BILOXI, Miss. (AP) — The most frequently caught fish in the Gulf of Mexico will soon be off limits to part-time fishermen who sell their catches for extra cash, but that's good news for full-timers.
In 2012, the Commission on Marine Resources approved a rule affecting spotted seatrout that will go into effect May 1.
In order to get a special permit to catch the fish, fishermen with a Commercial Hook and Line license will have to show proof they make at least $5,000 in any 12 consecutive months and 10 percent of their yearly income from catching and selling seafood. As proof they may show sales records or an income tax statement signed or prepared by a tax professional and notarized.
Department of Marine Resources spokeswoman Melissa Scallan said the rule was needed because a lot of recreational fishermen were buying commercial licenses and selling their catches.
"Because there were so many fishermen doing this, getting the license and selling the seatrout, it made us reach the quota early in the season," she said.
She said the quota would be filled by March or April, and there wouldn't be seatrout available to restaurants for the tourist season during the summer.
The number of commercial licenses jumped from 62 in 2001 to 455 in 2013, according to a study ordered to analyze the rule's economic impact.
When the rule was created in 2012 there was a commercial quota of 35,000 seatrout, but it has since been upped to 50,000.
Even though more fish are being caught, the amount is spread out among more people. The number of commercial landings, or catches, reached a 10-year high of 61,099 pounds in 2012 though the number of landings per fishing vessel and per fisherman has steadily declined.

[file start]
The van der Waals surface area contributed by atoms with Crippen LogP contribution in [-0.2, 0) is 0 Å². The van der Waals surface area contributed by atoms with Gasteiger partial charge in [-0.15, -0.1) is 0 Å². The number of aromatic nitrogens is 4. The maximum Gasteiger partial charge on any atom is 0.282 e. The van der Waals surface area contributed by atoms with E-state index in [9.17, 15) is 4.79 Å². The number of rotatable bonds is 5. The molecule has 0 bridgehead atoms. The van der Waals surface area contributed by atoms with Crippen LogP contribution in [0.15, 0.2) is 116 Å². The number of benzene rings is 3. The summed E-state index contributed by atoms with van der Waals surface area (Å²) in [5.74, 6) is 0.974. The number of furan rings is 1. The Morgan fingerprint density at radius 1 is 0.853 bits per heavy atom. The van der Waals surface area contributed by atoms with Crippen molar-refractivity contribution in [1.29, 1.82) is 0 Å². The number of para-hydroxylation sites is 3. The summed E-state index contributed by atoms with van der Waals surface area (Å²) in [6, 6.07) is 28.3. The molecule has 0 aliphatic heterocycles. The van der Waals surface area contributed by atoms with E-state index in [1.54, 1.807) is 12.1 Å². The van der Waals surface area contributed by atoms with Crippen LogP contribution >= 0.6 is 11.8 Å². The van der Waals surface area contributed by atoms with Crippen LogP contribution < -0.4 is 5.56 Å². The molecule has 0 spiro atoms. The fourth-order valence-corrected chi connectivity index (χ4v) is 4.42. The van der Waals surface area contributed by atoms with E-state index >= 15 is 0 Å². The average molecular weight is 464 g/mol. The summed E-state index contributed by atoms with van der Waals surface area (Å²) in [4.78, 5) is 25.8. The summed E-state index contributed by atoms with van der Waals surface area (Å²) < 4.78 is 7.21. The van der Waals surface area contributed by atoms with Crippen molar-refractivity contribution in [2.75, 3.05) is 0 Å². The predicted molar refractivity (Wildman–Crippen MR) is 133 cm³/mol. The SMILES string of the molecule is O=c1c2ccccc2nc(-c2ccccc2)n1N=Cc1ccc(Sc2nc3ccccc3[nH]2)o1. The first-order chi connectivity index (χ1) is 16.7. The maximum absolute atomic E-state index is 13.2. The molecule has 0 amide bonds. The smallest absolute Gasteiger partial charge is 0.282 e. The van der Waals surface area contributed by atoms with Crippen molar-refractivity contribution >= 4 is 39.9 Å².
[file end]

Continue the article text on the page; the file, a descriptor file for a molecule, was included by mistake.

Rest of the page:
"The proposed rule will enable the fishermen to receive higher average shares of the spotted seatrout fishery," the study stated.
F.J. Eicke with the Coastal Conservation Association Mississippi, a recreational fishing group, said full-time fishermen who typically fish for multiple species year-round should have no issue with the rule, but part-timers would be affected.
"We much, much prefer that our members not be commercial fishermen, that they be recreational," he said.
Greg Holmes of Gulfport, a part-time fisherman, will not be able after May 1 to sell the spotted seatrout he catches.
"My fishing partner and I are both over 60 and limited to the times we can get out to fish due to the roughness of the Sound," he said. "We need 1 foot or less wave action to fish to keep from getting beat up in the boat; $5,000 (in sales) is out of the question."
He said to supplement their regular jobs, the two make a couple thousand dollars from fishing.
Until 2012, Mississippi had no restrictions on spotted seatrout, also known as speckled seatrout, making it the Gulf state with the fewest regulations for the fish.
Florida's rules are comparable and include a $5,000 income restriction, but the state has exceptions for seniors and veterans. In Louisiana, fishermen must prove at least 50 percent of income comes from capture and sale of seafood.
Information from: The Sun Herald, http://www.sunherald.com